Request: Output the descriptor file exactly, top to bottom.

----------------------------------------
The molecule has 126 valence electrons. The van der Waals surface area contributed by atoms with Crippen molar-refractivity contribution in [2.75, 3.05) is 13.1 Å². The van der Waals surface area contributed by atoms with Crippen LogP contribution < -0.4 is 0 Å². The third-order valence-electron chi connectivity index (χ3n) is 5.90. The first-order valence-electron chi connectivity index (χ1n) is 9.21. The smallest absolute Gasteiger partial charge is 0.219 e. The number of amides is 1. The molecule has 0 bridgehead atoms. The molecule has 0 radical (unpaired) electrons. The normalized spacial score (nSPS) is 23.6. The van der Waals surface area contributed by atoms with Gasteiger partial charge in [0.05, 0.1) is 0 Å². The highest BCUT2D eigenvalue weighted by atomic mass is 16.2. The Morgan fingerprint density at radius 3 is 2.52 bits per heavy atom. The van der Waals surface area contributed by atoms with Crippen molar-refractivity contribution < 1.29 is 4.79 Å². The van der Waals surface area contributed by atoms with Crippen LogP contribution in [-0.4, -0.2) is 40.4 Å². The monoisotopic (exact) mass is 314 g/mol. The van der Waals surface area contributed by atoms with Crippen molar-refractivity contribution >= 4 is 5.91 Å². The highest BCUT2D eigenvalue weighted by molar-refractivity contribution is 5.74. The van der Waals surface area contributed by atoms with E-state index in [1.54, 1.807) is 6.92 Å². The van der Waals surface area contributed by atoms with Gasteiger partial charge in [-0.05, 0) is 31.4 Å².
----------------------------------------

The molecule has 126 valence electrons. The van der Waals surface area contributed by atoms with Crippen molar-refractivity contribution in [2.75, 3.05) is 13.1 Å². The van der Waals surface area contributed by atoms with Crippen LogP contribution < -0.4 is 0 Å². The third-order valence-electron chi connectivity index (χ3n) is 5.90. The first-order valence-electron chi connectivity index (χ1n) is 9.21. The smallest absolute Gasteiger partial charge is 0.219 e. The number of amides is 1. The molecule has 0 bridgehead atoms. The molecule has 0 radical (unpaired) electrons. The normalized spacial score (nSPS) is 23.6. The van der Waals surface area contributed by atoms with Gasteiger partial charge in [0.05, 0.1) is 0 Å². The highest BCUT2D eigenvalue weighted by atomic mass is 16.2. The Morgan fingerprint density at radius 3 is 2.52 bits per heavy atom. The van der Waals surface area contributed by atoms with Crippen molar-refractivity contribution < 1.29 is 4.79 Å². The van der Waals surface area contributed by atoms with Crippen LogP contribution in [-0.4, -0.2) is 40.4 Å². The monoisotopic (exact) mass is 314 g/mol. The van der Waals surface area contributed by atoms with Crippen molar-refractivity contribution >= 4 is 5.91 Å². The highest BCUT2D eigenvalue weighted by molar-refractivity contribution is 5.74. The van der Waals surface area contributed by atoms with E-state index in [1.54, 1.807) is 6.92 Å². The van der Waals surface area contributed by atoms with Gasteiger partial charge in [-0.05, 0) is 31.4 Å².